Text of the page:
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State Guardianship Laws: Examples

Becoming a guardian to a minor or an incapacitated adult (ward) is a big responsibility. Guardianships are necessary for a person who is incapable of caring for themselves. Some reasons include severe mental health, developmental disabilities, and being a minor.

Guardianship gives you the legal authority to make important decisions on behalf of the minor or ward that will affect their life. Guardians make decisions related to health and wellbeing (guardian of the person) or financial decisions (guardian of the property or conservator) for the minor or ward. State laws governing guardianship statutes vary from state to state.

Potential guardians should understand their state laws and the guardianship process where they live. Guardianship proceedings begin with filing a guardianship petition for an incapacitated person. A court order will name the guardian by the end of the court proceedings. Below you'll find a few examples of state guardianship laws.

Florida Guardianship Laws

In Florida, the Legislature determined that an incapacitated person should live as independently as possible. Their incapacity should not affect their basic human rights, including civil and legal rights. A judge's appointment of a guardian should be a less restrictive alternative to meet the ward's needs.

Often a family member will volunteer to be the guardian, or they may have a power of attorney to make certain decisions. But, when no one volunteers, a judge may appoint a guardian ad litem to be the guardian of the person.

Florida law encourages a ward to manage their finances and make financial decisions. The goal is always to develop their potential for self-sufficiency. The ward and the guardian, who has a fiduciary duty, share decision-making. The ward may marry, vote, travel, open bank accounts, apply for a driver's license, make healthcare decisions, and apply for social security. The ward can also own personal property and real property.

Massachusetts Guardianship Laws

Under Massachusetts' guardianship statutes, there are two main types of guardianships. The first is a guardianship and conservatorship of an incapacitated person. The second is a guardianship of a minor.

Under Massachusetts law, an incapacitated person is someone with a "clinically diagnosed condition," who has difficulty making decisions. A medical provider must certify the person's incapacity. These decisions can include physical health, mental health, and safety.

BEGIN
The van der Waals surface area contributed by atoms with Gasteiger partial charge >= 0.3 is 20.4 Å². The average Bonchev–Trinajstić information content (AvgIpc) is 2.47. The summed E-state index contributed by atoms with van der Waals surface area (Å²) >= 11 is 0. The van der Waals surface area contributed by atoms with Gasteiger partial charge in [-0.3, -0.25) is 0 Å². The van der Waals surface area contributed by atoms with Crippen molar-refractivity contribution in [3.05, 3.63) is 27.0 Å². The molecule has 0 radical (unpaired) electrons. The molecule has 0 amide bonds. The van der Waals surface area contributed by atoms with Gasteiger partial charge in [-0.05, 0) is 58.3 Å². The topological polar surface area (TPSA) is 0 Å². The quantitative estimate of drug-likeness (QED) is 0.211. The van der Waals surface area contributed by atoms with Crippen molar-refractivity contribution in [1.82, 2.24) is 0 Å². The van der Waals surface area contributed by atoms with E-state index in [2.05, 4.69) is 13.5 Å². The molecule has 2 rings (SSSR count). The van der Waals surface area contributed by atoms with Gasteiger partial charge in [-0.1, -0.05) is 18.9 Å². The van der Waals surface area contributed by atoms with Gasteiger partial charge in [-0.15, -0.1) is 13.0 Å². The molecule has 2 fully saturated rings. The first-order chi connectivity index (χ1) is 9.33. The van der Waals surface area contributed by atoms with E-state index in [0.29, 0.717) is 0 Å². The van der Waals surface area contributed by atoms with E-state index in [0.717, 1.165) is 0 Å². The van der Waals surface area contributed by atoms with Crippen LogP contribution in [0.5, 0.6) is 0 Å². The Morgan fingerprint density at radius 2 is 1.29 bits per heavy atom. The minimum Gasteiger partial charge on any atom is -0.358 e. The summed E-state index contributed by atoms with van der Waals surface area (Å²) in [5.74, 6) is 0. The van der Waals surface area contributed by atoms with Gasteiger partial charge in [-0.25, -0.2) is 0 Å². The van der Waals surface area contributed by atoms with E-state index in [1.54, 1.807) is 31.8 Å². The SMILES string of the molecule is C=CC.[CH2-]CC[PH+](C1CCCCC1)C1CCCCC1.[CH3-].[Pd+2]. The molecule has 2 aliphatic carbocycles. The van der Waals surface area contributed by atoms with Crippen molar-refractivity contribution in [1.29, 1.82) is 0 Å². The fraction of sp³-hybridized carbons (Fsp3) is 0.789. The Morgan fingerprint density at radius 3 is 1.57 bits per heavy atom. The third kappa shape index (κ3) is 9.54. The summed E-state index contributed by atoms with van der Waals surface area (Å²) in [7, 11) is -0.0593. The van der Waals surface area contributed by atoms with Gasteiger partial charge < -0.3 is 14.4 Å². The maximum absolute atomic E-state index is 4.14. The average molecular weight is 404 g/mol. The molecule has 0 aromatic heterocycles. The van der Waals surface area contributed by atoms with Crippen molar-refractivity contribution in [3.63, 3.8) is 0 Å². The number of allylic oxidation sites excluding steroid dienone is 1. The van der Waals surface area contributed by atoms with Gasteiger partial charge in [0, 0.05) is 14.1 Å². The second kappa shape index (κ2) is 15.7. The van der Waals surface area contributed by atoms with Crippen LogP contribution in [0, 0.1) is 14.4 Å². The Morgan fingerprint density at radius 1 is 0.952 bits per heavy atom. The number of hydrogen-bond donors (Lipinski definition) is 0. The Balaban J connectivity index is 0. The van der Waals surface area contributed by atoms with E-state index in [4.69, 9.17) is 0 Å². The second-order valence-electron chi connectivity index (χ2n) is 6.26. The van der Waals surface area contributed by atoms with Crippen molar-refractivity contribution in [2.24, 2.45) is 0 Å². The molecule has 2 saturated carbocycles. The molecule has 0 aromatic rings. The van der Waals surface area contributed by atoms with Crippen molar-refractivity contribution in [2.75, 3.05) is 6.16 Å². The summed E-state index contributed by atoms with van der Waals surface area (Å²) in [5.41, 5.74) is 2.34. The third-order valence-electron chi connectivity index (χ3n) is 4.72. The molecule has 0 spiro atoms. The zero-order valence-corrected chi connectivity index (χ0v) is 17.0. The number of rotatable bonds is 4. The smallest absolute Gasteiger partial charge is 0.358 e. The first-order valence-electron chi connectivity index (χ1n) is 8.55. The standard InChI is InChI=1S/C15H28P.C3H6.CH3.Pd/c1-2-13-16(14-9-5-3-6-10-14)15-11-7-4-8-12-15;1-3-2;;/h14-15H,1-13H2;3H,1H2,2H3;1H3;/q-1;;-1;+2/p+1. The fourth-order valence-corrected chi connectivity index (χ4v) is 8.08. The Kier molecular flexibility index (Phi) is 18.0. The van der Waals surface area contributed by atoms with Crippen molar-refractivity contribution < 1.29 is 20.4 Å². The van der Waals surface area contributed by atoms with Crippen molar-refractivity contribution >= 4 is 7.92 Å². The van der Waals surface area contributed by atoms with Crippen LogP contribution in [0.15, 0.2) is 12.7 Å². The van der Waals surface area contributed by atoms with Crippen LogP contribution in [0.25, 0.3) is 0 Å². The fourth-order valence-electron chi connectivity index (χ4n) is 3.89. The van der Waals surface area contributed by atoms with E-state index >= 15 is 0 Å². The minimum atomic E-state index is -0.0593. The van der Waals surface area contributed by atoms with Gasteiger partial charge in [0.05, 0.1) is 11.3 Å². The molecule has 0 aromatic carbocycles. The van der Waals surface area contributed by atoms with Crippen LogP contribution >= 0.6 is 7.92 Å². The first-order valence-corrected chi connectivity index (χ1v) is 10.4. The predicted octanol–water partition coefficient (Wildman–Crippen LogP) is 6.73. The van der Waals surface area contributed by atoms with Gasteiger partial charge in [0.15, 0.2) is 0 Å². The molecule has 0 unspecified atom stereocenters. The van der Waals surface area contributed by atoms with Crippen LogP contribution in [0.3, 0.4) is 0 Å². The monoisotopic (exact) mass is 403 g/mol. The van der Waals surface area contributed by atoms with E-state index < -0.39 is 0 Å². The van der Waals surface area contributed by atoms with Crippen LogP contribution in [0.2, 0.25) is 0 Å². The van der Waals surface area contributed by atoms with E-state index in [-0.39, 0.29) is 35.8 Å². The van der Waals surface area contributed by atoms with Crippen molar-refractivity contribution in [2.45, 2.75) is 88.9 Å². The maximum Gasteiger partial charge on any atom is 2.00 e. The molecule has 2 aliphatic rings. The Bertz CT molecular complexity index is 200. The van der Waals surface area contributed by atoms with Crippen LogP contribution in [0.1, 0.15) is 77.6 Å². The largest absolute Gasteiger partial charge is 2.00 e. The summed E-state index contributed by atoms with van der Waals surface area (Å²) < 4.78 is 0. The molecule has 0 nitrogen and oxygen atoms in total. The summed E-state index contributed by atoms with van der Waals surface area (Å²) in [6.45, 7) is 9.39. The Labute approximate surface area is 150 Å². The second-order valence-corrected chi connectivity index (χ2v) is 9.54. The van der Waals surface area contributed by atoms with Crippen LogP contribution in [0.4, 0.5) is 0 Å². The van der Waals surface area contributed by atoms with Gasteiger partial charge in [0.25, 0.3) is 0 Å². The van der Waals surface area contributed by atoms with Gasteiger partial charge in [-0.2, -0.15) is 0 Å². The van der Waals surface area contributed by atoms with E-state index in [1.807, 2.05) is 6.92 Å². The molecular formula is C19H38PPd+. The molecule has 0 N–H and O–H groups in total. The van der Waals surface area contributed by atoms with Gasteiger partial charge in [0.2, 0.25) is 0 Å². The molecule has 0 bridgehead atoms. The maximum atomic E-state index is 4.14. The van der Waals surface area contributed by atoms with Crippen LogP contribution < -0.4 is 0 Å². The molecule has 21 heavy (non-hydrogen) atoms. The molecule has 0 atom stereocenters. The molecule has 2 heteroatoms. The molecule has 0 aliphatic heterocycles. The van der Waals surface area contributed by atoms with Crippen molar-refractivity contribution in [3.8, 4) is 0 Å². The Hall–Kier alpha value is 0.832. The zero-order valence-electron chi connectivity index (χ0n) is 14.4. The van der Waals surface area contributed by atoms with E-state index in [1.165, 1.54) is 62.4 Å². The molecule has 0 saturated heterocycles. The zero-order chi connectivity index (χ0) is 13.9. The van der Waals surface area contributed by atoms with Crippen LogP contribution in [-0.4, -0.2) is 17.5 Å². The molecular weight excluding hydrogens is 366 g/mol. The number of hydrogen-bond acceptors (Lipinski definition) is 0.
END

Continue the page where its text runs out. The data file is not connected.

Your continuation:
Often family members will file a guardianship petition, but this doesn't guarantee approval. For guardianship cases involving minors, the court will choose the guardian for a minor under 14. A minor over 14 may suggest their guardian, and the court will try to honor that request. But, the court will appoint a different guardian if the court doesn't find that guardian appropriate.

In cases involving minors, local departments of human services, social services, or child protective services may help make decisions about medical treatment and mental health treatment. The child's parents and family members of minors are not always the best choice for guardianship. The appointment of a legal guardian does not take away parental rights. Parents can appoint a guardian in their will, even if their child has not yet been born.

testamentary guardian (named in a will) has the same powers and duties as one appointed by the court.

New Hampshire Guardianship Laws

In New Hampshire, guardianships are for cases where the individual's "functional limitations" warrant it. New Hampshire's laws encourage self-reliance and rehabilitative care instead of custodial care. Anyone may file a petition for legal guardianship of an incapacitated person. The petition must include the proposed guardian's contact information and a statement explaining why the individual cannot take care of themself.

South Carolina Guardianship Laws

South Carolina's guardianship law covers full and limited guardianships as the least restrictive option for incapacitated persons. There is a heavy emphasis on preserving a person's rights. Mental illness, advanced age, or severe alcohol abuse are a few ways someone is considered an incapacitated person. Ultimately, this is a person who cannot care for their well-being. In South Carolina, a guardianship of the person has authority over personal decisions, such as medical decisions and where to live. A conservator handles matters of money, real estate, or valuable property. A probate court appoints a conservator in the case of an adult incapacitated person. A conservator is like a guardian of the estate. (If the ward is a minor, the family court has jurisdiction over guardianship and conservatorship.)

Learn More About Your State's Guardianship Laws: Talk to an Attorney

There are significant responsibilities that come with guardianship, whether it be for a child or an adult. It is important to seek the legal advice of an experienced attorney who understands your state's guardianship laws. They would have answers to frequently asked questions. Start the process today by contacting an experienced family law attorney near you.

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